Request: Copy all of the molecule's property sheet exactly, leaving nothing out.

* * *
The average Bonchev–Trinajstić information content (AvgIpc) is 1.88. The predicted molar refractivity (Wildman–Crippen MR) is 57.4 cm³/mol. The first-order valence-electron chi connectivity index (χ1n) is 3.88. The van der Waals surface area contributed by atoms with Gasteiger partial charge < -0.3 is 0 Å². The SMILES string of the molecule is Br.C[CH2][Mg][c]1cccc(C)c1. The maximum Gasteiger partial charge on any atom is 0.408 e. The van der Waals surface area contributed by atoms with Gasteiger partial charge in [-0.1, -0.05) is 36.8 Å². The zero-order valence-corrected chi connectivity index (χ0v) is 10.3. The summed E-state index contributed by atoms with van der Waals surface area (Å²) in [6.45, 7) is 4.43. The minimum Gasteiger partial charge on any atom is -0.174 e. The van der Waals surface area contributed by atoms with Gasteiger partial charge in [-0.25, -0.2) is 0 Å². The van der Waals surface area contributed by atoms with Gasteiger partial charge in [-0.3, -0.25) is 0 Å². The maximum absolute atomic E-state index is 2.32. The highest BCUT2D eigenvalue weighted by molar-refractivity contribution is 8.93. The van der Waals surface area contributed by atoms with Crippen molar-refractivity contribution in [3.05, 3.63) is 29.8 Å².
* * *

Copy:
The average Bonchev–Trinajstić information content (AvgIpc) is 1.88. The predicted molar refractivity (Wildman–Crippen MR) is 57.4 cm³/mol. The first-order valence-electron chi connectivity index (χ1n) is 3.88. The van der Waals surface area contributed by atoms with Gasteiger partial charge < -0.3 is 0 Å². The SMILES string of the molecule is Br.C[CH2][Mg][c]1cccc(C)c1. The maximum Gasteiger partial charge on any atom is 0.408 e. The van der Waals surface area contributed by atoms with Gasteiger partial charge in [-0.1, -0.05) is 36.8 Å². The zero-order valence-corrected chi connectivity index (χ0v) is 10.3. The summed E-state index contributed by atoms with van der Waals surface area (Å²) in [6.45, 7) is 4.43. The minimum Gasteiger partial charge on any atom is -0.174 e. The van der Waals surface area contributed by atoms with Gasteiger partial charge in [-0.25, -0.2) is 0 Å². The van der Waals surface area contributed by atoms with Gasteiger partial charge in [-0.3, -0.25) is 0 Å². The maximum absolute atomic E-state index is 2.32. The highest BCUT2D eigenvalue weighted by molar-refractivity contribution is 8.93. The van der Waals surface area contributed by atoms with Crippen molar-refractivity contribution in [3.05, 3.63) is 29.8 Å².